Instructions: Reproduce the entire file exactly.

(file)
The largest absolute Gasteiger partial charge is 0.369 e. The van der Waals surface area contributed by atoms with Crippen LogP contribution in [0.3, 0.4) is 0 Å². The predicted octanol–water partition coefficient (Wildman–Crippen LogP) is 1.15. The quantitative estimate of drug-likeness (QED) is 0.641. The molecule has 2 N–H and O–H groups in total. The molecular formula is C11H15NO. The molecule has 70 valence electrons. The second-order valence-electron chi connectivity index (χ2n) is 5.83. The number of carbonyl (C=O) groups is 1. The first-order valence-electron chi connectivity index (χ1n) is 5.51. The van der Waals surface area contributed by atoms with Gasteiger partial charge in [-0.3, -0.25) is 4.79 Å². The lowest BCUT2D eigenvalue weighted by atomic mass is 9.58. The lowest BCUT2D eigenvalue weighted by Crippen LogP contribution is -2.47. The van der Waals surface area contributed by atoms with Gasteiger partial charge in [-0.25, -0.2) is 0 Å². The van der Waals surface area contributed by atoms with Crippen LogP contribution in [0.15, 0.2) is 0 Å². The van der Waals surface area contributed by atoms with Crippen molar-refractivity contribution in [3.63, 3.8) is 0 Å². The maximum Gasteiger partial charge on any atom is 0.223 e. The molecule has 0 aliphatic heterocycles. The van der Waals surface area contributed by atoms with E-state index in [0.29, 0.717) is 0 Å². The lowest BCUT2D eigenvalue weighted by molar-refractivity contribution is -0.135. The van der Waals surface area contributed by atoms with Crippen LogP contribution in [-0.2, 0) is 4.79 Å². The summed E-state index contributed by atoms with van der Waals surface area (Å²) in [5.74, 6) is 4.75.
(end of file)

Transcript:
The largest absolute Gasteiger partial charge is 0.369 e. The van der Waals surface area contributed by atoms with Crippen LogP contribution in [0.3, 0.4) is 0 Å². The predicted octanol–water partition coefficient (Wildman–Crippen LogP) is 1.15. The quantitative estimate of drug-likeness (QED) is 0.641. The molecule has 2 N–H and O–H groups in total. The molecular formula is C11H15NO. The molecule has 70 valence electrons. The second-order valence-electron chi connectivity index (χ2n) is 5.83. The number of carbonyl (C=O) groups is 1. The first-order valence-electron chi connectivity index (χ1n) is 5.51. The van der Waals surface area contributed by atoms with Gasteiger partial charge in [-0.3, -0.25) is 4.79 Å². The lowest BCUT2D eigenvalue weighted by atomic mass is 9.58. The lowest BCUT2D eigenvalue weighted by Crippen LogP contribution is -2.47. The van der Waals surface area contributed by atoms with Gasteiger partial charge in [-0.25, -0.2) is 0 Å². The van der Waals surface area contributed by atoms with Crippen LogP contribution in [0.15, 0.2) is 0 Å². The van der Waals surface area contributed by atoms with Crippen molar-refractivity contribution in [3.63, 3.8) is 0 Å². The maximum Gasteiger partial charge on any atom is 0.223 e. The molecule has 0 aliphatic heterocycles. The van der Waals surface area contributed by atoms with E-state index in [0.29, 0.717) is 0 Å². The lowest BCUT2D eigenvalue weighted by molar-refractivity contribution is -0.135. The van der Waals surface area contributed by atoms with Crippen LogP contribution in [-0.2, 0) is 4.79 Å². The summed E-state index contributed by atoms with van der Waals surface area (Å²) in [5.74, 6) is 4.75.